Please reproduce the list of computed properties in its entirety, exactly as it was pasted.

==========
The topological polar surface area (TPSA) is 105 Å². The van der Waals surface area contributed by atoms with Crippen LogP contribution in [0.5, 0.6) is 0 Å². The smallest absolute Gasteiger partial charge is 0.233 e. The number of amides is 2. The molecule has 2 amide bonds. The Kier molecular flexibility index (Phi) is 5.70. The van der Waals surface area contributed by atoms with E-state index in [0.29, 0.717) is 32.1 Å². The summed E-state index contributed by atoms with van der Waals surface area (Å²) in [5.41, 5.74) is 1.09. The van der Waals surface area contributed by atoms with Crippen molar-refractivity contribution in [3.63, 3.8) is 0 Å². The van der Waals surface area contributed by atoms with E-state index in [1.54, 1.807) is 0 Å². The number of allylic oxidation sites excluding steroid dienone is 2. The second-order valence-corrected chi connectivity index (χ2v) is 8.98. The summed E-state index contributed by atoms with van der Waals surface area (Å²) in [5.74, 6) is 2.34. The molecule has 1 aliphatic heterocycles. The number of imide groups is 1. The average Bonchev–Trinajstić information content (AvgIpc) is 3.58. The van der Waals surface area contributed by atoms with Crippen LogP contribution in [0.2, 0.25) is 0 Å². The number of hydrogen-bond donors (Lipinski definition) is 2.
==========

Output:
The topological polar surface area (TPSA) is 105 Å². The van der Waals surface area contributed by atoms with Crippen LogP contribution in [0.5, 0.6) is 0 Å². The smallest absolute Gasteiger partial charge is 0.233 e. The number of amides is 2. The molecule has 2 amide bonds. The Kier molecular flexibility index (Phi) is 5.70. The van der Waals surface area contributed by atoms with E-state index in [0.29, 0.717) is 32.1 Å². The summed E-state index contributed by atoms with van der Waals surface area (Å²) in [5.41, 5.74) is 1.09. The van der Waals surface area contributed by atoms with Crippen molar-refractivity contribution in [3.63, 3.8) is 0 Å². The van der Waals surface area contributed by atoms with E-state index in [1.54, 1.807) is 0 Å². The number of allylic oxidation sites excluding steroid dienone is 2. The second-order valence-corrected chi connectivity index (χ2v) is 8.98. The summed E-state index contributed by atoms with van der Waals surface area (Å²) in [5.74, 6) is 2.34. The molecule has 1 aliphatic heterocycles. The number of imide groups is 1. The average Bonchev–Trinajstić information content (AvgIpc) is 3.58. The van der Waals surface area contributed by atoms with Crippen LogP contribution in [0.2, 0.25) is 0 Å². The number of hydrogen-bond donors (Lipinski definition) is 2.